The Morality of Consent – Murray Rothbard and Lady A

Once concede the power of the people to consent as well as the natural law of “equal freedom from subjection,” and the logical consequence must be anarchism.

Murray N. Rothbard
Economic Thought Before Adam Smith, p. 279

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What is Anarchy?

What is Anarchy?

 

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… anarchism [is] a simple matter of libertarian logic.

Murray N. Rothbard
Betrayal of the American Right, p. 145

 

Once concede the power of the people to consent as well as the natural law of “equal freedom from subjection,” and the logical consequence must be anarchism.

Murray N. Rothbard
Economic Thought Before Adam Smith, p. 279

 

Once admit any right of secession whatever, and there is no logical stopping-point short of the right of individual secession, which logically entails anarchism, since then individuals may secede and patronize their own defense agencies, and the State has crumbled.

Murray N. Rothbard
Ethics of Liberty, p. 182

Libertarianism A to Z. Jeffrey Miron and Keith Knight.

Libertarianism A to Z. Jeffrey Miron and Keith Knight.

… my basic motivation for being a libertarian had never been economic but moral. … While I was convinced that the free market was more efficient and would bring about a far more prosperous world than statism, my major concern was moral: the insight that coercion and aggression of one man over another was criminal and iniquitous, and must be combatted and abolished.

 

Murray N. Rothbard 
Betrayal of the American Right, pp. 73–74

Jeffrey Miron is a Senior Lecturer and Director of Undergraduate Studies in the Department of Economics at Harvard University, as well as Director of Economics Studies at the Cato Institute. His field of expertise is the economics of libertarianism; he has advocated for many libertarian policies, including legalizing all drugs and allowing failing banks to go bankrupt.

The Case for Anarcho-Capitalism. David Friedman and Keith Knight.

The Case for Anarcho-Capitalism. David Friedman and Keith Knight.

… a land without a settled government, whether criminally anarchic or anarcho-capitalist, is almost impossible for an external power to occupy and govern. For there is no political infrastructure, no settled government to whom the occupying imperial power can transmit orders.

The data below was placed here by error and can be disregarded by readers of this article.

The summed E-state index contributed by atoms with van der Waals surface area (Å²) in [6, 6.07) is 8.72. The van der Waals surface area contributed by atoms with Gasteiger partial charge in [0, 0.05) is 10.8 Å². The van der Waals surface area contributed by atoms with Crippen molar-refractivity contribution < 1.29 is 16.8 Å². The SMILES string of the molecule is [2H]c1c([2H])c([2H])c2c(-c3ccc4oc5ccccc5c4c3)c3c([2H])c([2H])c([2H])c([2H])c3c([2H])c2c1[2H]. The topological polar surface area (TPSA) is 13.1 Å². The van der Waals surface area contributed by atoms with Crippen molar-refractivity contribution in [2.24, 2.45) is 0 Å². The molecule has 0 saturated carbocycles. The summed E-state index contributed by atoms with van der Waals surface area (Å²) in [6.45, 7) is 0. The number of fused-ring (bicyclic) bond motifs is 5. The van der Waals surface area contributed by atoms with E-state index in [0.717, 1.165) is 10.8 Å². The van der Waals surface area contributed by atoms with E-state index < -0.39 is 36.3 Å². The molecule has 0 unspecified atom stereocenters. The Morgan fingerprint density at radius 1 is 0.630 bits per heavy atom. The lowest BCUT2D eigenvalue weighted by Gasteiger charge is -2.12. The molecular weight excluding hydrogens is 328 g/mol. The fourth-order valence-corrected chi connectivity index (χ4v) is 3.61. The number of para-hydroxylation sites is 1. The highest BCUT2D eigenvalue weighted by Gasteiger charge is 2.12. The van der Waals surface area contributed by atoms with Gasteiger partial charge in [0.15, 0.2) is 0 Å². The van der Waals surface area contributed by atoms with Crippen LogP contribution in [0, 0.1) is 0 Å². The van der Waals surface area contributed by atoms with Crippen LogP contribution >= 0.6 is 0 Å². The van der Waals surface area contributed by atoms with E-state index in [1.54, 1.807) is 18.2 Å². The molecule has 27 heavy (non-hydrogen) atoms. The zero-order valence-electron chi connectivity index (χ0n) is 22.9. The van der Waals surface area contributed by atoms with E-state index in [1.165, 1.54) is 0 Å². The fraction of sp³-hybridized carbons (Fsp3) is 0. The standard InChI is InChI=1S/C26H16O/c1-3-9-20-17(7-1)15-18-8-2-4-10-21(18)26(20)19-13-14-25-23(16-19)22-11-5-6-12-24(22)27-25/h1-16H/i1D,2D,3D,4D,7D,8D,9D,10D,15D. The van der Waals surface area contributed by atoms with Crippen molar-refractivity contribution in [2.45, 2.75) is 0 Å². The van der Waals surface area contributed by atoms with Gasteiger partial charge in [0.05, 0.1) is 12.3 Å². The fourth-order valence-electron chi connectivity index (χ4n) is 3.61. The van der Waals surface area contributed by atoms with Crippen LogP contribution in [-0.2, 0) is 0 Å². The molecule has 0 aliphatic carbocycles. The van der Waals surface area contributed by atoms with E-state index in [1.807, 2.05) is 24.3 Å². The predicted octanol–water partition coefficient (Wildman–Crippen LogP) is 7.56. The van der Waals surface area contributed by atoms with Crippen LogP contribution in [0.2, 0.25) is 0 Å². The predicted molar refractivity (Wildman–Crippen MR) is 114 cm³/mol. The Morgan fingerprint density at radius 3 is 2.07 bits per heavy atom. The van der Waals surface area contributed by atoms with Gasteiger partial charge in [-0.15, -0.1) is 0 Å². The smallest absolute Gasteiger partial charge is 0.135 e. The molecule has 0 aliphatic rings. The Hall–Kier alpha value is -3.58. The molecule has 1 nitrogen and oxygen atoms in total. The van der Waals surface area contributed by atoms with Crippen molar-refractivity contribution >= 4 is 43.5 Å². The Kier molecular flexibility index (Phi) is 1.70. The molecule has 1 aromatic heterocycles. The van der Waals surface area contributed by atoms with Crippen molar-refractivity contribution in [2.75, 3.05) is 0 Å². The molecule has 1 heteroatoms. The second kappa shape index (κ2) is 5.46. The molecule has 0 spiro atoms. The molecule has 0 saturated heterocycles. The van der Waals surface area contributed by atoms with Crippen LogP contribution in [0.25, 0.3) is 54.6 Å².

Murray N. Rothbard
Irrepressible Rothbard, p. 192

 

0:00 – Quote from Machinery of Freedom

1:01 – How would you define capitalism, and why is it morally superior to socialism?

5:26 – Why is it important to have an understanding of property?

9:10 – Why should the poor advocate capitalism/free markets?

22:45 – Does market failure justify a state?

35:24 – Does the “capitalist” exploit the consumer and worker via iPhone?

40:10 – Does freedom include positive rights? – Freedom vs. Power

47:46 – Inequality

48:23 – Define government

50:02 – Define anarchism

50:42 – Would anarchy lead to chaos? (spontaneous order) 

51:44 – Best examples of stateless societies?

55:14 – What about monopolies?

56:33 – Without government the poor would die from poverty

58:09 – Law’s Order – Most important message

59:08 – Biggest criticism of the Austrian school of economics?

1:01:37 – Most important thing you learned from…….

Adam Smith

David Ricardo

One Book for everyone to read

Milton Friedman, your father

 

 

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No Treason – Book Summary and Analysis. Pete Quinones and Keith Knight.

No Treason – Book Summary and Analysis. Pete Quinones and Keith Knight.

… my basic motivation for being a libertarian had never been economic but moral. … While I was convinced that the free market was more efficient and would bring about a far more prosperous world than statism, my major concern was moral: the insight that coercion and aggression of one man over another was criminal and iniquitous, and must be combatted and abolished.

 

Murray N. Rothbard – Betrayal of the American Right, pp. 73–74

Lysander Spooner (1808–1887) is the American individualist anarchist and legal theorist known mainly for setting up a commercial post office in competition with the government and thereby being shut down. But he was also the author of some of the most radical political and economic writings of the 19th century, and continues to have a huge influence on libertarian thinkers today. He was a dedicated opponent of slavery in all its forms — even advocating guerrilla war to stop it — but also a dedicated opponent of the federal invasion of the South and its postwar reconstruction.

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The Libertarian View: Police – The Problem and Solution. Rothbard and Brennan

The Libertarian View: Police – The Problem and Solution. Rothbard and Brennan

In short, the problem with police is they are

(a) coercively funded, any organization who’s ‘customers’ can’t opt out will get worse service than they otherwise would;

(b) a monopoly, one cannot start up a competing police agency with the state, and

(c) they claim the ‘special immunity’ of having the right to forcibly tell others what to do because politicians told them to- they can kidnap people for disobeying the laws written by government officials widely accepted to be corrupt and dishonest.

This along does not account for why the coercively funded American police are so much more likely to commit act of brutality, compared to the coercively funded monopoly Italian police. All we are trying to do here is form a foundation that is morally justified and is most likely to protect persons and property from aggressors.

 

0:00 – Quotes from Rothbard A to Z: https://mises.org/library/rothbard-a-to-z

 

11:48 – The Moral Parity thesis by Jason Brennan, Professor at Georgetown University – https://www.amazon.com/dp/0691181713?tag=duckduckgo-d-20&linkCode=osi&th=1&psc=1